Getting by in the wild without a knife is next to impossible. It’s the backbone of any survival kit. From cutting wood for fires to building shelters, a good bushcraft knife can make life in the woods much more comfortable. But if your only experience with a knife is spreading peanut butter and jelly, you’re not going to get much use from one in a survival situation. The following tips will help you get the most out of your blade.
What to Look For in a Bushcraft Knife
The Benchmade Bushcrafter 162. Benchmade
The Benchmade Bushcrafter 162. Benchmade
The following features make a knife well suited to woodcraft, as well as field dressing a deer.
- Blade: 4 to 5 inches.
- Spine: Flat for pounding with a baton, no upper finger guard, and ground with sharp 90 degree corners.
- Handle: Rounded and smooth and provides a good grip with gloves on. A tang that extends through the handle for strength is a good feature. However, there are knives, like the Mora Bushcraft, without a full tang that will work well.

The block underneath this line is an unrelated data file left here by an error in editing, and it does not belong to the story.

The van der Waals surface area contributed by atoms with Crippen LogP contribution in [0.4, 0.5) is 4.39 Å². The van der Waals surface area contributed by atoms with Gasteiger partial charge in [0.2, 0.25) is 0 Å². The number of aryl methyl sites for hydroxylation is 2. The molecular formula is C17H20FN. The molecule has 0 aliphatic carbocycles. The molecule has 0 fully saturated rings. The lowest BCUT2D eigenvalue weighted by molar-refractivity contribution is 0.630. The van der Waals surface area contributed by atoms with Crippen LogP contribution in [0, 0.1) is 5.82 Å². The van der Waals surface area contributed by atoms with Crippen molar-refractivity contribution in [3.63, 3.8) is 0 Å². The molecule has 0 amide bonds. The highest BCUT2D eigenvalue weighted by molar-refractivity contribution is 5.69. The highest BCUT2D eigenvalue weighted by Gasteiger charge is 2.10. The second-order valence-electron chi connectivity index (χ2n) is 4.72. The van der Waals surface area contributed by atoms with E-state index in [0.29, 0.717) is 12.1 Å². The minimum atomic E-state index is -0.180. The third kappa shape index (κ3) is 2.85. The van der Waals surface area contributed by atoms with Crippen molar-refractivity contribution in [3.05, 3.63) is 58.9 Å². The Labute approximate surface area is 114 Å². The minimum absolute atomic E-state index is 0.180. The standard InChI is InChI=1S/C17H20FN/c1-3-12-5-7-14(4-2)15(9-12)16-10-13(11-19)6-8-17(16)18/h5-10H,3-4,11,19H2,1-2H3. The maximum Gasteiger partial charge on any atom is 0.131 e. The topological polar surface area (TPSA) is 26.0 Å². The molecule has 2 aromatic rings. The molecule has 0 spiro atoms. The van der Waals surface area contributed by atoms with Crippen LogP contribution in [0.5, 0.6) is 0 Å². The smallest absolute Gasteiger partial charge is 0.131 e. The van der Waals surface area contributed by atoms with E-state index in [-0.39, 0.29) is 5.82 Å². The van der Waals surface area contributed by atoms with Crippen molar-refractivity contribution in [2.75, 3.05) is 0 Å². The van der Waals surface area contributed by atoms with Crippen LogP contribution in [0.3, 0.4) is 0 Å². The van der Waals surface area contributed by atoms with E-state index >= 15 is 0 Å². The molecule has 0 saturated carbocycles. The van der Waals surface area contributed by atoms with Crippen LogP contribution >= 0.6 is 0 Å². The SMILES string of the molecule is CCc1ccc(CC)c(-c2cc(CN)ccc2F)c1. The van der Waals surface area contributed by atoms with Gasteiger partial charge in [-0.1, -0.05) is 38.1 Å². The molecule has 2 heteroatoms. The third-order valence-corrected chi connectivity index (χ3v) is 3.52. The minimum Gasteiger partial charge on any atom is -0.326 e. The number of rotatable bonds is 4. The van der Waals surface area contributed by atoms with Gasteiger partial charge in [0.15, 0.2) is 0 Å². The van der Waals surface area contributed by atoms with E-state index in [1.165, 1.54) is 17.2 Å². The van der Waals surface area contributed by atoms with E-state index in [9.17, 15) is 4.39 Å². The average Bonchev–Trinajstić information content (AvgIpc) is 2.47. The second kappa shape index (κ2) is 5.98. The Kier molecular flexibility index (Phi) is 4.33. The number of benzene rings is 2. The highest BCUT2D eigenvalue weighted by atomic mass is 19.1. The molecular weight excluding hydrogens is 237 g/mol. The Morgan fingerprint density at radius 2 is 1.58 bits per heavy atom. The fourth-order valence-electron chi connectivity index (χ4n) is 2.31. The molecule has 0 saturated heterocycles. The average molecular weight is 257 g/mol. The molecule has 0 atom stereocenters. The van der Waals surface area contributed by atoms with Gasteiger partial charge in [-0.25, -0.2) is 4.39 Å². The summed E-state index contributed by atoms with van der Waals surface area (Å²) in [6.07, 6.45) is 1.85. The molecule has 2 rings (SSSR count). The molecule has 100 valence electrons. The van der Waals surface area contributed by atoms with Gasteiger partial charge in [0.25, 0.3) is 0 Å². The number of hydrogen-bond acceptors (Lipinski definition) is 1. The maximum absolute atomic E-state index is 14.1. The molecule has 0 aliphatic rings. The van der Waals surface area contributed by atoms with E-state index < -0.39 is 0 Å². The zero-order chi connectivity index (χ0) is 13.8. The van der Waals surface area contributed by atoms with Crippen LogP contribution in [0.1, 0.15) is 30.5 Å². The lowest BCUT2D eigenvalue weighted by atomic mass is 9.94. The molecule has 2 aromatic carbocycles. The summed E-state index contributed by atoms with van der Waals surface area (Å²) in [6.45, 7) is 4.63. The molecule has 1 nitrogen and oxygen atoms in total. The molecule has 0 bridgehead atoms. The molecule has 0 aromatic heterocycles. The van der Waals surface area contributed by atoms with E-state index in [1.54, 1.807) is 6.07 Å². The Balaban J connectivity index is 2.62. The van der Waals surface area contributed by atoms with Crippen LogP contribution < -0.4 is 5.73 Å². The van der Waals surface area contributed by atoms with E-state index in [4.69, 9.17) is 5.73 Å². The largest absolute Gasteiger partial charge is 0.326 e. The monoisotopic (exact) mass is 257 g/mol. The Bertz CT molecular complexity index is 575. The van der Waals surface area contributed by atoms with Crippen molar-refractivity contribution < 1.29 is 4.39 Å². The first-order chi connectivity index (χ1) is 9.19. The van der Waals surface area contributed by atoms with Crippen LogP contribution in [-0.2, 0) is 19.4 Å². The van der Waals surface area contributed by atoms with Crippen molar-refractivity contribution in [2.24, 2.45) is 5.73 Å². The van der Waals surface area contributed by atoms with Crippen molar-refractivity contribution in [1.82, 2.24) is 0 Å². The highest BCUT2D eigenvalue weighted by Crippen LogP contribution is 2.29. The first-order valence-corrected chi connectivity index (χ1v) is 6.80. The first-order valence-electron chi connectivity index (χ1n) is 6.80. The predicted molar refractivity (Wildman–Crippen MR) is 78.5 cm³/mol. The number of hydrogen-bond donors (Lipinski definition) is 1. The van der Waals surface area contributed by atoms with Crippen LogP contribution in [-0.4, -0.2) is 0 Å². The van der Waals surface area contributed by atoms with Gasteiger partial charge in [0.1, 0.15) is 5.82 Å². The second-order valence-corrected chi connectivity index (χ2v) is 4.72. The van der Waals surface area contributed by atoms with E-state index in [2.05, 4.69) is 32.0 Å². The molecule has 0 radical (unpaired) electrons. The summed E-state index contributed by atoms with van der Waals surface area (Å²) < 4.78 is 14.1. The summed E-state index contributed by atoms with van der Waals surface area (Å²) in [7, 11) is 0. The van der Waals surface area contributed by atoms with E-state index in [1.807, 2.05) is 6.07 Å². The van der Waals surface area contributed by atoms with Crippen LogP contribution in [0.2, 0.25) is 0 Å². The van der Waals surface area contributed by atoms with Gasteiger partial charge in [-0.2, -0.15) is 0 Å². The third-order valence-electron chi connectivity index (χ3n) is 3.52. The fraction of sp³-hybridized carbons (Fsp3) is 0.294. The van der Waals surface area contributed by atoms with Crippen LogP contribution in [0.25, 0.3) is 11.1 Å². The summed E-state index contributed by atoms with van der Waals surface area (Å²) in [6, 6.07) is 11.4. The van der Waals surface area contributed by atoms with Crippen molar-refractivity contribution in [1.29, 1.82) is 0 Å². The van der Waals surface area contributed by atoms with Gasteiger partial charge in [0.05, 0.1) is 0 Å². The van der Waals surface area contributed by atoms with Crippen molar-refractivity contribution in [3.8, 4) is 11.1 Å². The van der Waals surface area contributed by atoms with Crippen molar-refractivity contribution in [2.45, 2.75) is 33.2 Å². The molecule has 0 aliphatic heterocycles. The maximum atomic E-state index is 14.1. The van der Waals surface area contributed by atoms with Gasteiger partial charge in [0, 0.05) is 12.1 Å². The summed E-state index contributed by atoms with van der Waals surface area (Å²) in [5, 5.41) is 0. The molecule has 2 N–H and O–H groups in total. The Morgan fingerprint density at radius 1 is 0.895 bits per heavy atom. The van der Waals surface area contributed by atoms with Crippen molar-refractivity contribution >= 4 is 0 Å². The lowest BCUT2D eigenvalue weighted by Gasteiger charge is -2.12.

- Butt: Made from shatterproof material.
- Grind: Scandinavian, otherwise known as a “scandi” grind, or flat grind.
- Steel: One that resharpens easily, like 1095 Cro-Van or carbon steel.
- Sheath: It is very important that your knife has a good sheath that locks the knife in when not in use. Loose sheaths can lead to injury and increase the chance of losing your knife. If your knife doesn’t come with a strong sheath, have one made.
Eight Ways to use a Bushcraft Knife
1. Cut a tree down.
If you can double a sapling over using one hand (limber it up by bending it back and forth several times), you can slice the trunk in half using downward pressure with an angle cut. The sapling must be green and the pressure should be evenly maintained throughout the cut, although with larger trees it may be necessary to rock the blade. Support the sapling as the trunk weakens. It will be impossible to finish the cut if the wood splinters.